Coastal Houston is prone to frequent, year-round flooding, a problem made worse by the city’s quickly growing population and its dwindling natural flood control landscapes.
In this photo, roads near dams were forced to close in Spring 2015 due to flooding concerns. One year later, a single storm brought almost 457 mm (18 in.) of rainfall to the Houston metro area, spurring the worst flood event to affect the city since Tropical Storm Allison hit the area in 2001. (U.S. Army Corps of Engineers)

The City of Houston, Texas, and the Harris County Flood Control District (HCFD; Houston) are teeing up to build 10 stormwater detention basins on the site of the now-defunct Inwood Forest Golf Course in northwest Houston. Once completed, officials expect the network of basins to detain more than 1.3 billion L (350 million gal) of stormwater.

The project responds to a need for effective flood control measures in the White Oak Bayou watershed, highlighted by a severe storm in mid-April of last year. The storm dropped almost 457 mm (18 in.) of rain across the Houston metro area in a single day. The flooding caused the death of eight people; necessitated the rescue of more than 1800 residents from high water; and damaged more than 1000 homes, apartments, and businesses, the Houston Chronicle reports.

A hole-in-one proposition

In residential areas, stormwater detention basins usually are designed and installed in the early stages of community planning. At Inwood Forest Golf Course, engineers with HCFD will retrofit the tanks into the already established 92-ha (227-ac) property. The City of Houston purchased the golf course for $9.3 million in 2011 as part of an arbitration process involving development rights. In the years since, the city spent $2.5 million to develop and construct two stormwater basins on the course already capable of detaining about 69,000-m2 (56 ac-ft).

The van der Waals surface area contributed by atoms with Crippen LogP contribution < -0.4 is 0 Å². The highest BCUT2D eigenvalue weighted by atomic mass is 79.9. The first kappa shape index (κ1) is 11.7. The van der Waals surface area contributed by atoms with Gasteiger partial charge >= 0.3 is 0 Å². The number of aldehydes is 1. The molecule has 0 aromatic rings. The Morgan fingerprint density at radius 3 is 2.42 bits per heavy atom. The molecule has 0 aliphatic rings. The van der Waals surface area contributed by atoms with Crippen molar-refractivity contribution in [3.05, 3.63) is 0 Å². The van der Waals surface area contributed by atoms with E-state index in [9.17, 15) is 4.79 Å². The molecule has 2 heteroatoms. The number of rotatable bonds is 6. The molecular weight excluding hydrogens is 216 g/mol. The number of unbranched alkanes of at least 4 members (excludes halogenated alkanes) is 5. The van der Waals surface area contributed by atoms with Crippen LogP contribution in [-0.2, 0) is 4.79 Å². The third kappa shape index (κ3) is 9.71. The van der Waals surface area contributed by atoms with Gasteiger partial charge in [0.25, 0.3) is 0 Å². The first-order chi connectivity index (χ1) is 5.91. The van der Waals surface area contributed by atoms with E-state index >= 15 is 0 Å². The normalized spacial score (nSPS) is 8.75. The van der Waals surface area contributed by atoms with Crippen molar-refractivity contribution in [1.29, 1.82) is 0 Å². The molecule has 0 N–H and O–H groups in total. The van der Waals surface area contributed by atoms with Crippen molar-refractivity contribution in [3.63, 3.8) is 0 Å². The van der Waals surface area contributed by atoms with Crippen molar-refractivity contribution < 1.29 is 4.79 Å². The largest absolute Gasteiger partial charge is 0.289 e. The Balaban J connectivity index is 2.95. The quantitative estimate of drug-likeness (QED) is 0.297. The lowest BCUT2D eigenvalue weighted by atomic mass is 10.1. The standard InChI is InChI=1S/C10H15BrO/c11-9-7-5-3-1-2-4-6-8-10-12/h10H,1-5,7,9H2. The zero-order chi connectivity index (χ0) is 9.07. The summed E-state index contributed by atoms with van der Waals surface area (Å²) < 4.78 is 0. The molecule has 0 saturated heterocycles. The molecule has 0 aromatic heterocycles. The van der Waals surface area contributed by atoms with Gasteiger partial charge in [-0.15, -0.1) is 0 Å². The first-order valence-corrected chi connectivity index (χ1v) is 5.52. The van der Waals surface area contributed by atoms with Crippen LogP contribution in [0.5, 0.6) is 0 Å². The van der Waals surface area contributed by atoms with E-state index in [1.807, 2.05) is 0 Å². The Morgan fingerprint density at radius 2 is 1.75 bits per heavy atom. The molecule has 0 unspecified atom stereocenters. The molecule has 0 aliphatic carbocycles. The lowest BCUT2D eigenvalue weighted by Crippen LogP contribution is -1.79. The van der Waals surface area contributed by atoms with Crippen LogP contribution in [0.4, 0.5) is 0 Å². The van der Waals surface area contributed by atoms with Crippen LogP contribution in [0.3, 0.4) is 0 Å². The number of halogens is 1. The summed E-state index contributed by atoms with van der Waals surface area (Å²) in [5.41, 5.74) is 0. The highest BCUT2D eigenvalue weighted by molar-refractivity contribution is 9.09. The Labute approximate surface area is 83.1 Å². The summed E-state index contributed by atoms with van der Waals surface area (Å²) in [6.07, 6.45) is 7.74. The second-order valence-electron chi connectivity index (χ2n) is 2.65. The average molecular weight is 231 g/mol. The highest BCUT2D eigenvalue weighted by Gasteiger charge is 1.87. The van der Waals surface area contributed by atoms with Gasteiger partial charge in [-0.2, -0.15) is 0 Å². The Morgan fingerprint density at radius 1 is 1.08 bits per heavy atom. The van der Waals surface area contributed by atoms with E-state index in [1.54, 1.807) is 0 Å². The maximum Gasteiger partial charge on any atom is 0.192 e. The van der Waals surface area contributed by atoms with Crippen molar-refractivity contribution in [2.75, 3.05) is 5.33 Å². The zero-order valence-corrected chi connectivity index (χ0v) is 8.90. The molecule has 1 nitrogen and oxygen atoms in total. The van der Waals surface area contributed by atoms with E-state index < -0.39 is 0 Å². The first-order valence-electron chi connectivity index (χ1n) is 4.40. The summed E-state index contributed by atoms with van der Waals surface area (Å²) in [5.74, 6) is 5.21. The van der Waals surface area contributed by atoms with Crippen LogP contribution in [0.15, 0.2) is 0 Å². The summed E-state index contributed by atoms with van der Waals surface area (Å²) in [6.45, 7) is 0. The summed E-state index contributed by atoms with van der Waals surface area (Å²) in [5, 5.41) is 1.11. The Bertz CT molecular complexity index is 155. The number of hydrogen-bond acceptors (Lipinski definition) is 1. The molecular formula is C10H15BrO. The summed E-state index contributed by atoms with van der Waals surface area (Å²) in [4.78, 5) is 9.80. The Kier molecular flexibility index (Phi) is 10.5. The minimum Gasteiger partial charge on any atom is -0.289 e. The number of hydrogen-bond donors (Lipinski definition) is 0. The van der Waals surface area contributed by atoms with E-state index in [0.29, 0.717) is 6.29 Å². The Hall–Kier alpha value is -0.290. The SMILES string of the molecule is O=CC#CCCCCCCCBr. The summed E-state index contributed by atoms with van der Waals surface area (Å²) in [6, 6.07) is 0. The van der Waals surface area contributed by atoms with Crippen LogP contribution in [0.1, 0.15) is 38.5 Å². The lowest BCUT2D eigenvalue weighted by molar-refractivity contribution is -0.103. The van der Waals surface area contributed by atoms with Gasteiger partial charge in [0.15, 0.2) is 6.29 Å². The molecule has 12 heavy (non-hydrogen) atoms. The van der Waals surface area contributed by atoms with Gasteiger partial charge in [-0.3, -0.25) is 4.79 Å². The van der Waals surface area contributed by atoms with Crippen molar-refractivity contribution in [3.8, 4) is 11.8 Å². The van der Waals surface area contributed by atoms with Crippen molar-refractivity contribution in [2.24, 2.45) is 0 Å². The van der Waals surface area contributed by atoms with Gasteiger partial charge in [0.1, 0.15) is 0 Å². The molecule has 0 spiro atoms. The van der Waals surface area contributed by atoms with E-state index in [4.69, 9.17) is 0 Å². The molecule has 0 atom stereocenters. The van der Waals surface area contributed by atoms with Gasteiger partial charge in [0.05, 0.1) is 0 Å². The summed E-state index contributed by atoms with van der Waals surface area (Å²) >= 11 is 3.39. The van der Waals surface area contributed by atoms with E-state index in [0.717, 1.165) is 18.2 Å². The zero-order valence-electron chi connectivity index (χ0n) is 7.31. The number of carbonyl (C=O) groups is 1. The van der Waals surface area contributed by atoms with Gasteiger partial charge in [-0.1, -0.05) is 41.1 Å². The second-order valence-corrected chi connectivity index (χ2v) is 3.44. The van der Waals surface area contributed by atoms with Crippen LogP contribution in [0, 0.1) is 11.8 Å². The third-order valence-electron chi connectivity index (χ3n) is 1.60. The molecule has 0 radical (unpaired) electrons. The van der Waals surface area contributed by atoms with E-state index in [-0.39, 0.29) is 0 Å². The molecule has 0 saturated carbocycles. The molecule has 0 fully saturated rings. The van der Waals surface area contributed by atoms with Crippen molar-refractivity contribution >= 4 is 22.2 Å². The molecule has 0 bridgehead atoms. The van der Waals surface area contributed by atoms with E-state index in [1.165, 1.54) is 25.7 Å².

“It’s fairly large in the grand scheme of things,” Alan Black, HCFD director of engineering, told the Houston Chronicle. “To be able to find an opportunity to create [1.2 million m2 (1000 ac-ft)] of storage in an area that’s completely built out is amazing.”

After receiving the green-light from the Houston City Council during a Feb. 14 meeting, Harris County now will allocate about $20 million to design and develop the eight remaining basins. Construction on the project, which aims to accommodate up to 1.3 million m2 (1052 ac-ft) of stormwater, is expected to begin in 2018. In the meantime, HCFD will continue to compile a detailed inventory of trees in the area to determine where to build the basins so as to minimize disturbance to the site’s ecosystem.

HCFD officials told the Chronicle that successful completion of the stormwater basins effectively will move an estimated 400 homes and businesses out of the White Oak Bayou’s 100-year floodplain.

Water hazard

Faced with explosive population growth, deteriorating permeable surfaces, and chronic susceptibility to flooding, the Houston metro area is among the most at-risk cities in America for urban flooding.

Population growth numbers in Houston between 2010 and 2015 were the highest in the country with a change of more than 736,000 city residents, according to the U.S. Census Bureau. The heavy influx of city residents in recent years has driven developers to build accommodations wherever possible, often at the expense of surrounding wetlands and farms that would absorb or redirect stormwater runoff. In 2015, the Houston Advanced Research Center released a study claiming that “more than [15,400 ha (38,000 ac)] of wetlands vanished in greater Houston over the past two decades.”

According to the Houston-based Weather Research Center, there have been at least 26 major flood events in the Houston metro area over the last four decades, happening in every season. Already subject to frequent precipitation, much of the downtown Houston area sits just 13 m (43 ft) above sea level, and as climatologists predict rainfall to intensify and sea levels to rise dramatically by the end of the century, these flood events show no signs of becoming less common.